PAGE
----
Discovery about ‘plasma’ could allow humans to live on Mars

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A new discovery in plasma could help humans live in Marsaccording to the scientists who did it.

Scientists hope to build a system that will help support life as well as make the chemicals needed to process fuels, produce building materials and fertilize plants.

Recreation of Mars

Numerous space agencies and experts hope to send humans to live on Mars in the coming years. But the planet is hostile: it doesn’t have the oxygen humans need, nor the fuel for the machinery and equipment they’ll need to live.

Engineers hope that can be overcome with technology that produces the oxygen and other materials needed for the years humans hope to spend on the planet. If these problems cannot be resolved, humanity may never survive on the red planet.

The POT it is already working on what it calls the Mars Oxygen In-Situ Resource Utilization Experiment, which seeks to create resources on Mars. The new discovery complements that approach and may provide an efficient way to produce the molecules that are needed.

When engineers seek to produce the oxygen necessary for human life on Mars, they run into problems. But the new discovery could help.

“First, the breakdown of carbon dioxide molecules to extract oxygen. It is a very difficult molecule to break”, explains Vasco Guerra, from the University of Lisbon, author of the new article. “Secondly, the separation of the oxygen produced from a gas mixture that also contains, for example, carbon dioxide and carbon monoxide. We are studying these two steps comprehensively to solve both challenges at the same time. This is where plasmas can help.”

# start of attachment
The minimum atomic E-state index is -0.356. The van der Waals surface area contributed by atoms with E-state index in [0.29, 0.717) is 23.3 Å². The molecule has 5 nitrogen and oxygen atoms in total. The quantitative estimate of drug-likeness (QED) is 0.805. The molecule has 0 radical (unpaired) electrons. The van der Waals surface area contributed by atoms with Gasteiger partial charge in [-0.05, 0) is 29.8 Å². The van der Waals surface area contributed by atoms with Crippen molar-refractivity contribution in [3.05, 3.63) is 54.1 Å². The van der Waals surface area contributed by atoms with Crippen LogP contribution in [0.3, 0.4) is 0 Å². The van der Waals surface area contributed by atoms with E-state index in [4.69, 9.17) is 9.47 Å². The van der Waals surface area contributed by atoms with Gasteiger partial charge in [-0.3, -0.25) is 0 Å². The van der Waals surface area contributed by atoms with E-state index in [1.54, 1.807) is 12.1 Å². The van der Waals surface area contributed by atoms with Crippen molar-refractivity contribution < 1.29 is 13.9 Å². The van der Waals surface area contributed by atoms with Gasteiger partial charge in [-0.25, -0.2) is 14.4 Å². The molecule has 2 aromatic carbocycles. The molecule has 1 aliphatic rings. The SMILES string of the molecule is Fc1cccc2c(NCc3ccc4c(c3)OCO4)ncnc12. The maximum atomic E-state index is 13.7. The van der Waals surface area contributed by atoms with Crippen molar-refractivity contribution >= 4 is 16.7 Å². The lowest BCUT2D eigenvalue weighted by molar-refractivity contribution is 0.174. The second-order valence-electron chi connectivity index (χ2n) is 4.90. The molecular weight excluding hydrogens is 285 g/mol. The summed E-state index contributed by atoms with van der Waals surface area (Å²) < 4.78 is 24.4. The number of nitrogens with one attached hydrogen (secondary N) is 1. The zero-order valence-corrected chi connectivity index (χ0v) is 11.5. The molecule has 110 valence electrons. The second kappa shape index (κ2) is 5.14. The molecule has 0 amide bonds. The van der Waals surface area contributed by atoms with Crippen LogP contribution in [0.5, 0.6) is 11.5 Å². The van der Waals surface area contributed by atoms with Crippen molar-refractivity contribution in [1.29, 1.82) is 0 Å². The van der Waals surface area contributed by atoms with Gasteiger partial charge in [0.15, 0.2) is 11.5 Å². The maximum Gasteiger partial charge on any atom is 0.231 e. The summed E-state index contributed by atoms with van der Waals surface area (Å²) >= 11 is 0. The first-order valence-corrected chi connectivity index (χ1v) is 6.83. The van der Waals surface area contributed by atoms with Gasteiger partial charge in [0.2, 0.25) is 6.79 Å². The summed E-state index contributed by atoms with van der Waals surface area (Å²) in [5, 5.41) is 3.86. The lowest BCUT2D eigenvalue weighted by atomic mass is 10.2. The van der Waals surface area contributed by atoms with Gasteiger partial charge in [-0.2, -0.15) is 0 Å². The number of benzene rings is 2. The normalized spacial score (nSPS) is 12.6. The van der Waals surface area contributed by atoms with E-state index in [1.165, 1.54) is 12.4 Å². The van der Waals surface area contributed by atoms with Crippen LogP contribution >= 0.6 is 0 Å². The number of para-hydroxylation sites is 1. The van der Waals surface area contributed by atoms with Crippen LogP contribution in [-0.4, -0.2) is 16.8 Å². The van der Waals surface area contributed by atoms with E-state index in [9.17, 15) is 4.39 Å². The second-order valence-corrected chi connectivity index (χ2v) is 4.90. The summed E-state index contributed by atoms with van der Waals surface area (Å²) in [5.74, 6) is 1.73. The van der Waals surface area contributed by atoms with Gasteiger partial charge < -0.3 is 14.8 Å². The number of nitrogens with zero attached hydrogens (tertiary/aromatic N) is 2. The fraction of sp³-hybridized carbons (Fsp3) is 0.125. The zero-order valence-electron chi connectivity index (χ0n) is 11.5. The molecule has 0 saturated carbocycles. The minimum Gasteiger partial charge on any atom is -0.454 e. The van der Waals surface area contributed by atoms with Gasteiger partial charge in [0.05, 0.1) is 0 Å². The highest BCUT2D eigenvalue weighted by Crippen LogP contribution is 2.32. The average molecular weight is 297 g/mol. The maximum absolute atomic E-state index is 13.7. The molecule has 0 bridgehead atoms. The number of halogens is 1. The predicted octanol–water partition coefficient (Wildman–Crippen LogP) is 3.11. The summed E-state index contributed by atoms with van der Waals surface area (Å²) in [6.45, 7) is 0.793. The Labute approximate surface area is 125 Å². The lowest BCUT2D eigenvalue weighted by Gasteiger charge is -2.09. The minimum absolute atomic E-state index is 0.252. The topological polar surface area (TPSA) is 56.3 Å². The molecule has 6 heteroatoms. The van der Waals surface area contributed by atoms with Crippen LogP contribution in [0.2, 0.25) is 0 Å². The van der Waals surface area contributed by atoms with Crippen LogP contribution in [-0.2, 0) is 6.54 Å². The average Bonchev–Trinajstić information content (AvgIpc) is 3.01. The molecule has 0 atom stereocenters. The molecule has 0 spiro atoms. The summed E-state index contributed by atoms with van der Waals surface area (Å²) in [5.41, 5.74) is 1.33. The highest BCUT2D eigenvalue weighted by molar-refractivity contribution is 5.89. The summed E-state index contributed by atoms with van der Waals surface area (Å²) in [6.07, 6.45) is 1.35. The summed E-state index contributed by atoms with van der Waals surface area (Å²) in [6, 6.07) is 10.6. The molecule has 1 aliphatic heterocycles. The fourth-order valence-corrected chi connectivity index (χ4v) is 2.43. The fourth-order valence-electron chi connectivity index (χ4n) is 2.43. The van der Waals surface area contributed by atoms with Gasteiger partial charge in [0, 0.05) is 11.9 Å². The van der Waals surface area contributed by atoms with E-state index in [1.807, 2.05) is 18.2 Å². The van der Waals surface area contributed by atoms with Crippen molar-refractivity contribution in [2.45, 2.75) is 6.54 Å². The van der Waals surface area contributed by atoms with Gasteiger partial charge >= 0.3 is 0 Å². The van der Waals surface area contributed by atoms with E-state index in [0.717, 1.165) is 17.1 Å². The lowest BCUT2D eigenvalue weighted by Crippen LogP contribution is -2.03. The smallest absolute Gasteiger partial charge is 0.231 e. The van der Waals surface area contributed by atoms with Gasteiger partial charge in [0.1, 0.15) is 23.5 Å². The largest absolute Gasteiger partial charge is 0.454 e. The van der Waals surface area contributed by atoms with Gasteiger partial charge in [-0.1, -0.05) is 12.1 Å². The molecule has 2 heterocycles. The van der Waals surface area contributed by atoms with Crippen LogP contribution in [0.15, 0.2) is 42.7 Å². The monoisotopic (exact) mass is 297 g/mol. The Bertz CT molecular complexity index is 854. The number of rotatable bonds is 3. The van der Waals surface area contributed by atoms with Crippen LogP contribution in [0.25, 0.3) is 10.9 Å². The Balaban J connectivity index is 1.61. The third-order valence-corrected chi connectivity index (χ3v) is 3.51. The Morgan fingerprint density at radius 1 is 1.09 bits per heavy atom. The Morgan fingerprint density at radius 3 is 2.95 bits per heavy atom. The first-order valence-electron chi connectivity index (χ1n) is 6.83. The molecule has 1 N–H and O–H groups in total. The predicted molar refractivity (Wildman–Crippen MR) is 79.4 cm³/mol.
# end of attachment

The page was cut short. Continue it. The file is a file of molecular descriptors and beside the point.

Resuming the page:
Plasma is the fourth natural state of matter. It contains free charged particles, such as ions and electrons, that can be used to help produce oxygen.

“When electrons collide like bullets with a carbon dioxide molecule, they can break it down directly or transfer energy to make it vibrate,” explains Guerra. “This energy can be channeled, to a large extent, into the decomposition of carbon dioxide. Together with our colleagues from France and the Netherlands, we experimentally prove the validity of these theories. In addition, the heat generated in the plasma is also beneficial for the separation of oxygen.”

The scientists suggest that the same system could help break down carbon dioxide molecules to make green fuels and recycle chemicals, which would also help tackle climate change in the future. Land.

The new research is described in a paper titled “Plasmas for in-situ resource utilization on Mars: Fuels, life support, and agriculture.” [“Plasmas para la utilización de recursos in situ en Marte: combustibles, soporte vital y agricultura”]published today in Journal of Applied Physics.

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